In my senior year at Magnificat High School in Cleveland, I signed up to take a class on the Holocaust called “Dangers of Indifference.”
The class was unique in that three teachers taught it: a history teacher, an art teacher, and a religion teacher. Having these three perspectives helped me understand something I had not realized before—that hatred is not the largest problem we face, indifference is.
Indifference to other humans and lack of compassion toward those who suffer injustice is the real issue our global community must confront. We looked at the historical implications of instances of mass violence in human history, particularly the Holocaust. We read speeches Hitler gave, did an in-depth study of the book Night by Holocaust survivor Elie Wiesel, and examined the actions and historical moments that lead to the murder of millions. We created illustrations and wrote down quotations in books we made from second-hand texts and plaster of Paris. We also looked at our own lives. Did we see any of the same political and cultural conditions that lead to the Holocaust in our own time?
The class helped me to see that history is more than something that happened in the past. It is also a grim reminder of our potential future.
I began to ask myself, What can I do? How can I help?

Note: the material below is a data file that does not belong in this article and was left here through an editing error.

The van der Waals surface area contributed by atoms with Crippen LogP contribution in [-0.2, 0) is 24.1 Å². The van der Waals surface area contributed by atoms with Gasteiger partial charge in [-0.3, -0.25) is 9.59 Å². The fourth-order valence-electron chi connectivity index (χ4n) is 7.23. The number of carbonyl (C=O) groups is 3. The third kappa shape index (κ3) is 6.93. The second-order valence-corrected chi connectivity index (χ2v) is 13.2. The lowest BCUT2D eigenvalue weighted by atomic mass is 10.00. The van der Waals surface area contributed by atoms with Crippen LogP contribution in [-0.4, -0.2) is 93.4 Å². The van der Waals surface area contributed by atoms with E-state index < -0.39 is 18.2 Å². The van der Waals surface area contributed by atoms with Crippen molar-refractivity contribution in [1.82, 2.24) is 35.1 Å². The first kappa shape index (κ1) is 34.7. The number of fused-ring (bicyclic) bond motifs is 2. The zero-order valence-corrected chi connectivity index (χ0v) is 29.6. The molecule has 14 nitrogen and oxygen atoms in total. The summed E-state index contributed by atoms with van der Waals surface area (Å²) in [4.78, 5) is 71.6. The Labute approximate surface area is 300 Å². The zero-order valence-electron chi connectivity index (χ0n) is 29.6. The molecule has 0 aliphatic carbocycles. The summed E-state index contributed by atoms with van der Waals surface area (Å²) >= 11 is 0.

The answer my teachers helped me to understand was clear and concise: Act.
My school is grounded in Catholic principles, and the religious implications of the class were clear: We have a duty, as Catholics, not only to learn our religion, but to enact it. I remember reading a poem from Father Pedro Arrupe, a 20th-century Jesuit priest. In the poem “Fall in Love,” Arrupe writes, "Nothing is more practical than finding God, that is, than falling in love in a quite absolute, final way. What you are in love with, what seizes your imagination, will affect everything. Fall in love, stay in love, and it will decide everything."
Throughout my education, my teachers have shown me that to love in an absolute, final way is to help, to dedicate yourself to fellow human beings so thoroughly that you cannot imagine a world in which injustices towards them should go unserved.
The best way to stay in love is to let this calling help you find your path in life.
“Dangers of Indifference” taught me that actions are not choices—they are our obligation. Choice, instead, is found in our understanding of the dangers that go hand-in-hand with indifference, and that indifference comes in many forms. We can be indifferent to the plight of men, but we can also be indifferent to knowledge. Distancing and desensitizing oneself from the lessons of the past is also indifference.